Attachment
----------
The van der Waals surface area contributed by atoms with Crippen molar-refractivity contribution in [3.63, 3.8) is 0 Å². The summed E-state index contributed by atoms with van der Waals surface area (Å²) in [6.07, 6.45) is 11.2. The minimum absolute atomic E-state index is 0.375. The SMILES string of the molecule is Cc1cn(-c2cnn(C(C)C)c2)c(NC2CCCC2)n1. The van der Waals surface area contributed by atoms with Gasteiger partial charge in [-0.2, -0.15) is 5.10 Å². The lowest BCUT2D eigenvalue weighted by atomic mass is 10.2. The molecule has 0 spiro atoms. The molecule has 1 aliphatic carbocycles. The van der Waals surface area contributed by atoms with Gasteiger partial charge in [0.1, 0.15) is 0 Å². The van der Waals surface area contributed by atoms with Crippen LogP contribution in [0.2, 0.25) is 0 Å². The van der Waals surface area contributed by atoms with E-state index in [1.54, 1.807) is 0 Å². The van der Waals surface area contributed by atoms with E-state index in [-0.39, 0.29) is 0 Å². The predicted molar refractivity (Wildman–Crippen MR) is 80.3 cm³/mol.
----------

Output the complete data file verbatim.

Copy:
The van der Waals surface area contributed by atoms with Crippen molar-refractivity contribution in [3.63, 3.8) is 0 Å². The summed E-state index contributed by atoms with van der Waals surface area (Å²) in [6.07, 6.45) is 11.2. The minimum absolute atomic E-state index is 0.375. The SMILES string of the molecule is Cc1cn(-c2cnn(C(C)C)c2)c(NC2CCCC2)n1. The van der Waals surface area contributed by atoms with Gasteiger partial charge in [-0.2, -0.15) is 5.10 Å². The lowest BCUT2D eigenvalue weighted by atomic mass is 10.2. The molecule has 0 spiro atoms. The molecule has 1 aliphatic carbocycles. The van der Waals surface area contributed by atoms with Gasteiger partial charge in [0.1, 0.15) is 0 Å². The van der Waals surface area contributed by atoms with Crippen LogP contribution in [0.2, 0.25) is 0 Å². The van der Waals surface area contributed by atoms with E-state index in [1.54, 1.807) is 0 Å². The van der Waals surface area contributed by atoms with E-state index in [-0.39, 0.29) is 0 Å². The predicted molar refractivity (Wildman–Crippen MR) is 80.3 cm³/mol.